JOSÉ ANDRÉS TELLO ALFARO, Minister of Justice and Human Rights, and head of the delegation, reaffirmed Peru’s commitment to promoting and protecting human rights, and its willingness to recognise and work on challenges to them. Peru’s current situation was painful and complex. The State was respectful of the right to protest, but it also rejected all forms of violence that impacted the right to life, health, access to justice, work and business freedom, the right to freedom of expression and the right to freedom of movement. Mr. Tello Alfaro offered condolences on behalf of the State to the families and loved ones of those whose lives had been lost. It was important that the State carried out investigations to determine responsibility for deaths. To that end, a visit to Peru was conducted by the Inter-American Commission on Human Rights in December 2022, and a representative of the United Nations Office of the High Commissioner for Human Rights conducted a visit in January 2023. Within the framework of a temporary multisectoral commission to monitor care for the deceased persons’ families and those affected by the demonstrations, exceptional, one-time financial support was provided to family members of the deceased, seriously injured people, civilians and the police. In total, 91 relatives of 52 deceased people had received payments. The approval of a second list was planned, made up of seven relatives of the remaining four deceased people and 27 seriously injured people.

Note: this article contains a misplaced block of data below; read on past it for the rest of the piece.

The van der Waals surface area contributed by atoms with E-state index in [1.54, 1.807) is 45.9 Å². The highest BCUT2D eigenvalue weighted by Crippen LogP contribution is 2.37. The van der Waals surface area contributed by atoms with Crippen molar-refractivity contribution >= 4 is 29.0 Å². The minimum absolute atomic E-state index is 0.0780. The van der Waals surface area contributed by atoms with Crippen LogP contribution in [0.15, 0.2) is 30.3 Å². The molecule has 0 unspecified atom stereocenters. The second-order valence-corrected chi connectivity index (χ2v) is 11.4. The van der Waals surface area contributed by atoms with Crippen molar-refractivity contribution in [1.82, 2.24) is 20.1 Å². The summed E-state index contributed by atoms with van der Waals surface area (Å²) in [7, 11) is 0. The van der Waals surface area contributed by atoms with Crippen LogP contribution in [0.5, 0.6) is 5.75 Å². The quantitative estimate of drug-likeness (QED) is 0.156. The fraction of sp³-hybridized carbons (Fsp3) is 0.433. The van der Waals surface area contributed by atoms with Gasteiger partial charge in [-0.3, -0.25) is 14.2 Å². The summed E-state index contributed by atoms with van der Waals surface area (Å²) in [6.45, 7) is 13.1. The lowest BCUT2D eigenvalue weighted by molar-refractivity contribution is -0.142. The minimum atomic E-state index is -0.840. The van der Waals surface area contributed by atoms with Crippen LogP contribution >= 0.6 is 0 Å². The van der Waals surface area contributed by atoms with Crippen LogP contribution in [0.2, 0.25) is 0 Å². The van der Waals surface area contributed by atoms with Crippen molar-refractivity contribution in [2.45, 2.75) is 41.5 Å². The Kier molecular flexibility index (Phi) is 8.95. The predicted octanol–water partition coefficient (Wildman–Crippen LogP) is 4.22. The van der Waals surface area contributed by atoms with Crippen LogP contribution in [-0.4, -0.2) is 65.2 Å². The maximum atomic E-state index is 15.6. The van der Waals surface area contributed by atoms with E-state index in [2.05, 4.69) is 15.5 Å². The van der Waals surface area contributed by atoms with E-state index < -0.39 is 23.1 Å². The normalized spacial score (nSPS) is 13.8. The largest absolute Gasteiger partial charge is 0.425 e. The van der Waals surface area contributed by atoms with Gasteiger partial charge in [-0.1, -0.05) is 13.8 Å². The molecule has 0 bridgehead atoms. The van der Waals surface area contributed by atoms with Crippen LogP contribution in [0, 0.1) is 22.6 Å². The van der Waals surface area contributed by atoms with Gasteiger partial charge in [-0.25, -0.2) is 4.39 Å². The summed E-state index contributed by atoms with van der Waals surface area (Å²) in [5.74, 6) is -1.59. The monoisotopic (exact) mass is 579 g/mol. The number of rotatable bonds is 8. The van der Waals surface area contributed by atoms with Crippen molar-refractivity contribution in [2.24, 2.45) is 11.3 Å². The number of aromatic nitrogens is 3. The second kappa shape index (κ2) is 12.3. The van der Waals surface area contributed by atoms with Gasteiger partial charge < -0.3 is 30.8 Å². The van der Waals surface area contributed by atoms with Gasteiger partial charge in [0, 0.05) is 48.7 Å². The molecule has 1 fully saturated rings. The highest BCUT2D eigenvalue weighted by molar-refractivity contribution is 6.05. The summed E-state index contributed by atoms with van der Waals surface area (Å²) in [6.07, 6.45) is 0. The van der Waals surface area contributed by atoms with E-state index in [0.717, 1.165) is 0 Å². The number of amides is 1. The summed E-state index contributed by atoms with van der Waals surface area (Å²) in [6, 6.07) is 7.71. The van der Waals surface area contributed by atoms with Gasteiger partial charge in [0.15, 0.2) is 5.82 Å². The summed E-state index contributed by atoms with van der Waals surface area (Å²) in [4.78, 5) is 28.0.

Peru would continue to respect its commitments to international human rights. A Memorandum of Understanding on a Work Plan was recently signed between the Republic of Peru and the Office of the High Commissioner. In 2023, the Special Rapporteur on the right to freedom of peaceful assembly and association had been invited to visit the country. In addition, the Special Rapporteur on extrajudicial, summary or arbitrary executions had been requested to advance their visit, initially scheduled for 2024.